Official: Average Earnings Outpace Inflation
Average UK earnings increased by 1.7% in the year to February, above the inflation rate of 1.6%, according to official figures.
The Office for National Statistics (ONS) said it was the first time since spring 2010 that the consumer price index for inflation had not exceeded pay increases.
It said pay increases averaged 2% in the private sector and 0.9% in the public sector.
It added the number of people out of work in the UK fell by 77,000 between December and February.
The unemployment rate of 6.9% is the lowest for five years.
Business Secretary Vince Cable said: "Throughout the economic crisis, and now in the recovery, our labour market has shown itself to be resilient and flexible.
"These latest employment figures show that conditions are continuing to improve rapidly."
The improving statistics have eroded Labour's stance on the economic policies at the heart of the coalition Government.
Sky News Economics Editor Ed Conway said: "There are likely to be quibbles with the data and the timing, and many of them are perfectly legitimate.
"What's less in doubt is that wages and inflation are converging meaningfully for the first time since 2010.
"That implies the squeeze on incomes is in the process of coming to an end."
He added: "By the same token, families have had to withstand a whole five-year period of falling real wages, so in real terms they remain significantly less well-off than they were before the crisis.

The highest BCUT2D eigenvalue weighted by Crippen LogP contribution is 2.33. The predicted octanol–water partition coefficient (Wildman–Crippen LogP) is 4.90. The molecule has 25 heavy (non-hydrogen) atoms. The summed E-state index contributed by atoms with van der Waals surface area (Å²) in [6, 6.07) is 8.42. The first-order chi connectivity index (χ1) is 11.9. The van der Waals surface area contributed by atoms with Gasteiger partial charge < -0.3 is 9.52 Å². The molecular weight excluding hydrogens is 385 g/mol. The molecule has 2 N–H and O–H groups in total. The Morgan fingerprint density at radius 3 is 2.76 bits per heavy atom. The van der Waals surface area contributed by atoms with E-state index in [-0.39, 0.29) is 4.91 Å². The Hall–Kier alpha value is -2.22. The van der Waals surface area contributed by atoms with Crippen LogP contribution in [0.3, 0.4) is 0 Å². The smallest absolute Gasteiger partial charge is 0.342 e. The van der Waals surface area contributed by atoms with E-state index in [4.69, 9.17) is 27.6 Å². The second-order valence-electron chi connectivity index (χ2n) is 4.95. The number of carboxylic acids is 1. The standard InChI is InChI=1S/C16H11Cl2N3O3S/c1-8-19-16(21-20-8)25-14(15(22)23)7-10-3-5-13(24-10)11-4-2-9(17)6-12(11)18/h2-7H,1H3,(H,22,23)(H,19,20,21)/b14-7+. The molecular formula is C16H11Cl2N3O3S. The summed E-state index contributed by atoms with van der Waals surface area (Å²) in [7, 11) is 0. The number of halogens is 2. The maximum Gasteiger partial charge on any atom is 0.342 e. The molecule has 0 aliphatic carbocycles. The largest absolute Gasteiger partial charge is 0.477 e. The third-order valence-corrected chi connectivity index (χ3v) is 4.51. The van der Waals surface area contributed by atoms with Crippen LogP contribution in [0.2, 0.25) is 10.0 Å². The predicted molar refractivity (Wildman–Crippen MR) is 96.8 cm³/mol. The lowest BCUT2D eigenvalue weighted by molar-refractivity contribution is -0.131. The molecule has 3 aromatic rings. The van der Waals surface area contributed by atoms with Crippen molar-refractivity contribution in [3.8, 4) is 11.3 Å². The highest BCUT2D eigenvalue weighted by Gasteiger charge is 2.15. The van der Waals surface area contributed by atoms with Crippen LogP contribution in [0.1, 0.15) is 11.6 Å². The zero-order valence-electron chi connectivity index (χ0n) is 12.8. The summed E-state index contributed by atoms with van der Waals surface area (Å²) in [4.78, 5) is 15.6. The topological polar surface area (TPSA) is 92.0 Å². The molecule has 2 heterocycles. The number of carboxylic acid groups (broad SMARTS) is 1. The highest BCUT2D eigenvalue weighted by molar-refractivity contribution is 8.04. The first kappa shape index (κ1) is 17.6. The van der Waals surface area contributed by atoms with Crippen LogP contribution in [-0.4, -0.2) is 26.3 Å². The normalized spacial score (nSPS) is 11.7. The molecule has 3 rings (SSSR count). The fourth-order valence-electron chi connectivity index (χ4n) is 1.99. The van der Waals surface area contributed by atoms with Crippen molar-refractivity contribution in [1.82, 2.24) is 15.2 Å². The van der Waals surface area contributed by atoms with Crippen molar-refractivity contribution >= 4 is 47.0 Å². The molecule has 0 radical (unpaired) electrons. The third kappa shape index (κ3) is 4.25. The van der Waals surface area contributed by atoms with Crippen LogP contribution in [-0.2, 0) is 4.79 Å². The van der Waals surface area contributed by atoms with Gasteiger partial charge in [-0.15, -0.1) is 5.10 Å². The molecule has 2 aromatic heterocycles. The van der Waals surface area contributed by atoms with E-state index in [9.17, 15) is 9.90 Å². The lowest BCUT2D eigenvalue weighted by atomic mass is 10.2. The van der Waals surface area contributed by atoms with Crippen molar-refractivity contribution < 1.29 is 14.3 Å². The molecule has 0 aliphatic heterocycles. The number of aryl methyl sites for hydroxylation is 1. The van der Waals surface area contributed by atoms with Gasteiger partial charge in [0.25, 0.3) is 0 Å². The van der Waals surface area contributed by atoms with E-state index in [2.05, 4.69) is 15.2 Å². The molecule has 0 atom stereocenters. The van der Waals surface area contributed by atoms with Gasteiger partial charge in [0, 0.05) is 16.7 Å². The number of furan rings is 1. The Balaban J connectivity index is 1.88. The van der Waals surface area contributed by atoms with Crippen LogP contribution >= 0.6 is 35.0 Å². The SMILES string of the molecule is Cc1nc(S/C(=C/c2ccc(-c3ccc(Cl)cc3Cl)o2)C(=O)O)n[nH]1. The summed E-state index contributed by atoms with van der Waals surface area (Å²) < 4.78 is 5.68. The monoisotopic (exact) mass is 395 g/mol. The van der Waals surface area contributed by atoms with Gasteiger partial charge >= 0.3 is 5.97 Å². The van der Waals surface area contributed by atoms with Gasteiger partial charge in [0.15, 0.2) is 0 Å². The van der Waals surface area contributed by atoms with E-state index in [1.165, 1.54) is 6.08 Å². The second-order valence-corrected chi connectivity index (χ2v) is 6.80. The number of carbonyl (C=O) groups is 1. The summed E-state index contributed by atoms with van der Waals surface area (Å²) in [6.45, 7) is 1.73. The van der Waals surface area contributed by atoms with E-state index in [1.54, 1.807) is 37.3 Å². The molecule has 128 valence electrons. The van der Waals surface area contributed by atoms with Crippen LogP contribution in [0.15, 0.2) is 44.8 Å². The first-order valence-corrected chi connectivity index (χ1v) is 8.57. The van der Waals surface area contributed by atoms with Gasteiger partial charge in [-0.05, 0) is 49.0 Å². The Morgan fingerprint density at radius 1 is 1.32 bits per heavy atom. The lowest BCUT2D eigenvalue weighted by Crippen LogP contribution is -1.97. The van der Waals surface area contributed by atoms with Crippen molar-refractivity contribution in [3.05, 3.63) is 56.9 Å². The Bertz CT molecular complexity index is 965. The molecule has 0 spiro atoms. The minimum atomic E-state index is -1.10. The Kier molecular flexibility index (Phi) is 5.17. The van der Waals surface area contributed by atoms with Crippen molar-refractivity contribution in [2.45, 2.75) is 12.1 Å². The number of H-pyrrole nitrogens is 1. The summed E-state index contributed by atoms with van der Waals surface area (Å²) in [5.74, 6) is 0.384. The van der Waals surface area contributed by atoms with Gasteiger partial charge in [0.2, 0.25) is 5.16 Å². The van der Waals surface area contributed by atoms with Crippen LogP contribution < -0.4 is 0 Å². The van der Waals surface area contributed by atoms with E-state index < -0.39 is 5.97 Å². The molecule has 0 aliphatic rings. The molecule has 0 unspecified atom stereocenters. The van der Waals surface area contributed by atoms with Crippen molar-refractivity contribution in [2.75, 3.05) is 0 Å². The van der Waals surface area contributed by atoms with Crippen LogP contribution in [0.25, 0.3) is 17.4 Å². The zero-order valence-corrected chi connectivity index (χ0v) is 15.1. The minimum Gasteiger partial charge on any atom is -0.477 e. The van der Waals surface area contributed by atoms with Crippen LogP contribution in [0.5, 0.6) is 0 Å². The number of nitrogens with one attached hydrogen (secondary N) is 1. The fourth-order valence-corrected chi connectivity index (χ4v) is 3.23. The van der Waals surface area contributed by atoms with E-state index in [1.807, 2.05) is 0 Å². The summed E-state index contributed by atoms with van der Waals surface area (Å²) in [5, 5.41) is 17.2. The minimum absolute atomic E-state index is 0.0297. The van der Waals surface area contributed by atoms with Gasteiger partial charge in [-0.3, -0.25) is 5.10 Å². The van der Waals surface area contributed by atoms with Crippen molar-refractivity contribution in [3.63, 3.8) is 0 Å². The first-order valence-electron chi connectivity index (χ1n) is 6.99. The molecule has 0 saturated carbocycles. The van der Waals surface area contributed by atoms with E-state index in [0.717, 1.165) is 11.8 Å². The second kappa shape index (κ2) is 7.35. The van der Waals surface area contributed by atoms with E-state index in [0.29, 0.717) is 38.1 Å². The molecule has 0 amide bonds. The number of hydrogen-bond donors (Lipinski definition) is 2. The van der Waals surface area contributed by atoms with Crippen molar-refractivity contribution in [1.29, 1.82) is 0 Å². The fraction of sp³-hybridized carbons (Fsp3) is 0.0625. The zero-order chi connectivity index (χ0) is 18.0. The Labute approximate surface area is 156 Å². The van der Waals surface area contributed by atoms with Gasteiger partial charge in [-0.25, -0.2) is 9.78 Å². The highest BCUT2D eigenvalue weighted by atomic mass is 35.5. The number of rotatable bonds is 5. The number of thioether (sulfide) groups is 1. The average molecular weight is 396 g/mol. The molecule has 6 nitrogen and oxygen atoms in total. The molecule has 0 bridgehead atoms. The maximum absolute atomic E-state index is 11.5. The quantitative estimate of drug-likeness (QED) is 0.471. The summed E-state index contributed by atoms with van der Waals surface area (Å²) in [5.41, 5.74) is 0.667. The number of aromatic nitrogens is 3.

"That damage will take some years to mend."
The ONS said the total jobless in the period stood at 2.24 million, with a record 30.3 million people in work.
A total of 691,000 people have gained employment in the last year, taking the rate to 72.6%.
It added the number of people claiming Jobseeker's Allowance last month fell by 30,400 to 1.14 million.
Meanwhile, the number of people in Britain defined as economically inactive, including those caring for relatives or withdrawn from the job market, fell by 86,000 in the latest quarter to 8.8 million.
Those out of work for more than 12 months was also cut by 32,000, down to 807,000.
The jobless figure for 16 to 24-year-olds has also continued to fall, down by 38,000 to 881,000 - the lowest for five years.
The ONS said 1.42 million people are working part-time on the basis of not being able to find full-time employment.
It was a drop of 17,000 over the three months, although still 10,000 higher than the same time last year.
Esther McVey, the minister for employment, told Sky News: "More young people are in work, more women are in work, wages are going up and more and more businesses are hiring.
"It's a credit to them that Britain is working again."